Tag: sin

“Modern Men” & How They Think

C. S. Lewis wrote the essay “Modern Man and His Categories of Thought” in 1946. Now, some people, noting the date of that essay, will dismiss it immediately. After all, they might ask, “How can an essay from 1946 that talks about modern man have anything worthwhile to say to us in 2020?” That question, of course, rests on one’s definition of modern. As a historian, I have no problem seeing 1946 as modern because I compare that date with… Read more »

The Iron-bound Prison of the Self

I’m a Protestant. I don’t believe in Purgatory. Yet I want to read Dante, so what can I do? Well, first, one can read Dante’s second volume of The Divine Comedy as a treatise that applies to this life also—God purges sin from our lives and we must respond properly. The second thing that helps me in this quest is that Dorothy Sayers, a writer I love, undertook to make a fresh translation of Dante back in the 1940s-1950s. It… Read more »

The Moral Law, Comfort, & Wishful Thinking

I’m teaching my C. S. Lewis course at my university again this semester. The students began their Lewis reading with Surprised by Joy, his insightful autobiography. We are now focused on Mere Christianity and discussing the significance of that book. Every time I come back to it, I’m deeply impressed all over again, and I always seem to find nuggets of truth and wisdom that stand out more clearly than in my previous reading. This time I was struck particularly… Read more »

The Decision-Point

Those who come to the decision-point in their lives as to whether to commit themselves to the Lordship of Christ must first go through a soul-searching with respect to their sins. While all sin separates from God, some sins have greater impact not only on their own lives but the lives of countless others. Whittaker Chambers was a man who had to struggle through his former allegiance to communism before he could make his salvation decision. He had worked in… Read more »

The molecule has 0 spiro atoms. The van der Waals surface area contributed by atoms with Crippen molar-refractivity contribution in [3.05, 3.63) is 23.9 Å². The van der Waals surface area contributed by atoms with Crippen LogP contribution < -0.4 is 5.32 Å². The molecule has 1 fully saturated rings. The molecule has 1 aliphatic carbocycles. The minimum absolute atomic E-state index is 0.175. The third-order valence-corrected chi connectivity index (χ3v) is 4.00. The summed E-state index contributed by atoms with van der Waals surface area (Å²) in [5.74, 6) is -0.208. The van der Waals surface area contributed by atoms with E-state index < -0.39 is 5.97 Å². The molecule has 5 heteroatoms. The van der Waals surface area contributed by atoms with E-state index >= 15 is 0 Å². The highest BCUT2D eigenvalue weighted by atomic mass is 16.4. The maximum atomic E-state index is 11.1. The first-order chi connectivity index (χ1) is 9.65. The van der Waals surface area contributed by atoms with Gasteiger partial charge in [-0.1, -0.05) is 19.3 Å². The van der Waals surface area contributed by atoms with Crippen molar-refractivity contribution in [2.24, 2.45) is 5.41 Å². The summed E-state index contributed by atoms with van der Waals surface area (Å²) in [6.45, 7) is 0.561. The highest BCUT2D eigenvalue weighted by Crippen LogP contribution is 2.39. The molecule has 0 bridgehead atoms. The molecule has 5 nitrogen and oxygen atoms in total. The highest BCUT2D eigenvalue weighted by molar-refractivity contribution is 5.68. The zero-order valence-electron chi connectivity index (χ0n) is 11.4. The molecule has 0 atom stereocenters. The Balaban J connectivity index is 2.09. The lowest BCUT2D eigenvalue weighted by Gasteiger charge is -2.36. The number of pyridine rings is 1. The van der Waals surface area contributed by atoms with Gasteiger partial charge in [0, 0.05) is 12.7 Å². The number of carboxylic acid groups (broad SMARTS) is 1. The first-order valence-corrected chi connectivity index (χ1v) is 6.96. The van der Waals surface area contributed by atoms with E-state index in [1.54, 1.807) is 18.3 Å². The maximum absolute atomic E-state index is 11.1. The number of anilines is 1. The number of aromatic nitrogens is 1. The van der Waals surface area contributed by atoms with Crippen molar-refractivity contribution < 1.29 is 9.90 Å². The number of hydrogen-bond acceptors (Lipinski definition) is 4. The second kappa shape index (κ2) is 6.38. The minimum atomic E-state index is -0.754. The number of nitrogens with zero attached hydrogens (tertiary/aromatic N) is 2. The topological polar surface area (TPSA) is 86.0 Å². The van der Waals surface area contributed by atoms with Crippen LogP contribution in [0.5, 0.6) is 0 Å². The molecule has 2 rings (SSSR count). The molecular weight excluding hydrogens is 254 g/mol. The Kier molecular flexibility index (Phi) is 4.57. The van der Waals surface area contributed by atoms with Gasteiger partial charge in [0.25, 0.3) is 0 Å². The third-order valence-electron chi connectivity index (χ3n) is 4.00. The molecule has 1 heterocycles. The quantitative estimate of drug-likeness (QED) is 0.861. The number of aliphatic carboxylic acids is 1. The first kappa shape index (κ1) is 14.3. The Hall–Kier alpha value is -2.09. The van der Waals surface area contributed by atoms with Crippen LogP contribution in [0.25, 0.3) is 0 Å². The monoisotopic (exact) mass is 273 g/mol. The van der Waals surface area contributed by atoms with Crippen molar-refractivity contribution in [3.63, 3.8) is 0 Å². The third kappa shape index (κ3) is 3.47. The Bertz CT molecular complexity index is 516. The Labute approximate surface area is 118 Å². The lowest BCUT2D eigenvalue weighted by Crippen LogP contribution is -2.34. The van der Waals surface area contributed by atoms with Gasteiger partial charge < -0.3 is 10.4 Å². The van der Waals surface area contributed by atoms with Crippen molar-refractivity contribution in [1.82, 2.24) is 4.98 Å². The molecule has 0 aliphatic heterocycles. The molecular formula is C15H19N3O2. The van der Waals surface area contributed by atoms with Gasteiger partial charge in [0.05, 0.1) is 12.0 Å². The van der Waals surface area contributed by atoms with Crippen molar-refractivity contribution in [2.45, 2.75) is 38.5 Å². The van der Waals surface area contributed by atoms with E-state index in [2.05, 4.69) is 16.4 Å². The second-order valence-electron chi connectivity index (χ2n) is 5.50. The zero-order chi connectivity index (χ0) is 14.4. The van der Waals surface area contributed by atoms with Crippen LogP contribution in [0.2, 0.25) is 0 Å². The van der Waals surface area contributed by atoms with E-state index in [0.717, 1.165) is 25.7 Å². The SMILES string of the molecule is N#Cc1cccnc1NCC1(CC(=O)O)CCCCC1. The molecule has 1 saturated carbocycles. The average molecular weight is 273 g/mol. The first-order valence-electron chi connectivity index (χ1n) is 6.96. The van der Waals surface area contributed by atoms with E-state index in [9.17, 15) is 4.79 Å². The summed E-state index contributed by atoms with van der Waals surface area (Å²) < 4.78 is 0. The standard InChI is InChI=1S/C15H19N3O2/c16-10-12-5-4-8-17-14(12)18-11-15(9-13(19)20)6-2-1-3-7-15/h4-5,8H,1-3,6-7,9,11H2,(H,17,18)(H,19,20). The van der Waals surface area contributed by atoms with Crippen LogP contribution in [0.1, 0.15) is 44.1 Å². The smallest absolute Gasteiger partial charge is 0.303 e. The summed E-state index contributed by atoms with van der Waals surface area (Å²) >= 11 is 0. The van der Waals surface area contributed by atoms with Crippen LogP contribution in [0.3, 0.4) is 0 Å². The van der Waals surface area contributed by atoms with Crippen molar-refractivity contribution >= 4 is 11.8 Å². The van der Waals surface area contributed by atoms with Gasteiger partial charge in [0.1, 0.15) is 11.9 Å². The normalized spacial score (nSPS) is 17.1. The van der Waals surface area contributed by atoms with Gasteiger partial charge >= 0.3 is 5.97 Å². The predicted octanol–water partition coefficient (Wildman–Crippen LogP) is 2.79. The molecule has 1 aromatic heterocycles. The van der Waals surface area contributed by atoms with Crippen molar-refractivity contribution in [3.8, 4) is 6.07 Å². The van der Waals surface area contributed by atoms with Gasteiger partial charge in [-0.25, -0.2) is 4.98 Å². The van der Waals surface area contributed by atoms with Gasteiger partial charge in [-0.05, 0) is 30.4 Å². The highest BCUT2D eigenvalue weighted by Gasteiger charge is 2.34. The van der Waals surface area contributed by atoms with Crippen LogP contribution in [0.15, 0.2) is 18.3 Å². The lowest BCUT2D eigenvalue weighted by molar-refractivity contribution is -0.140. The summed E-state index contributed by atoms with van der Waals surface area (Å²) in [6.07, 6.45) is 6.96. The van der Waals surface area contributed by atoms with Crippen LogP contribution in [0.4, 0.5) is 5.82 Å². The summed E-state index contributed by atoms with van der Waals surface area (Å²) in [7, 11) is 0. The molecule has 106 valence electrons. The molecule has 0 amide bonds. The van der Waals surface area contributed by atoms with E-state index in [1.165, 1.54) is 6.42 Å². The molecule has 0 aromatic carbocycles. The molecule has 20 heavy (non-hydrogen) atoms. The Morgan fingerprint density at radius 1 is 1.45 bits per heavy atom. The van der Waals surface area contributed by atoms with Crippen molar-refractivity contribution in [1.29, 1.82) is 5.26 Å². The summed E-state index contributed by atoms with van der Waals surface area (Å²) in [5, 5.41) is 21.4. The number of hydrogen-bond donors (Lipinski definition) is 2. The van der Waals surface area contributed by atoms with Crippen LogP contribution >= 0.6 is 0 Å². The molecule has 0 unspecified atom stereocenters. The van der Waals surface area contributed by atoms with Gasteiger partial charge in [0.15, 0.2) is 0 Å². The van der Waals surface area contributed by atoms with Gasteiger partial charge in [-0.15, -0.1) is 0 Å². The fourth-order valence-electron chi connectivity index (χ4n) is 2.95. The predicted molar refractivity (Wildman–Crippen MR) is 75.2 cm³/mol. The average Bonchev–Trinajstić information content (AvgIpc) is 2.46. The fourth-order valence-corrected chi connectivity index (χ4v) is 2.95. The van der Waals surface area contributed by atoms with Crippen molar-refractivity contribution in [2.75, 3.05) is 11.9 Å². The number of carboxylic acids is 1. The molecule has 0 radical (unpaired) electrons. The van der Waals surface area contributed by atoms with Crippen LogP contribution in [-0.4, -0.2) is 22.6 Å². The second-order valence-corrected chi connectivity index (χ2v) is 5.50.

Only Two Kinds of People in the End

We love to talk about heaven. Hell, not so much. We get glimpses of both eternal destinations in Scripture, but not the full picture of either. C. S. Lewis is well known for perceiving both in imaginative ways. On the subject of hell, we naturally think of The Screwtape Letters, where in his preface he tells us, “We must picture Hell as a state where everyone is perpetually concerned about his own dignity and advancement, where everyone has a grievance,… Read more »

We Are Not Our Own

There are some days that I’m nearly overwhelmed by the sinfulness of man. The more one appreciates the holiness of God and the absolute “rightness” of His laws, the more our deviations from His ways appear ludicrous and—well—downright stupid. C. S. Lewis dissected this abominable foolishness of sin in chapter five of his The Problem of Pain. From the first moment a creature becomes aware of God as God and of itself as self, the terrible alternative of choosing God… Read more »

Feel-Good Beliefs vs. Dying to Self

“Christianity asserts that every individual human being is going to live forever, and this must be either true or false,” C. S. Lewis states in Mere Christianity. “Now there are a good many things which would not be worth bothering about if I were going to live only seventy years,” he continues, but concludes, “but which I had better bother about very seriously if I am going to live forever.” The problem is that most people don’t want to think… Read more »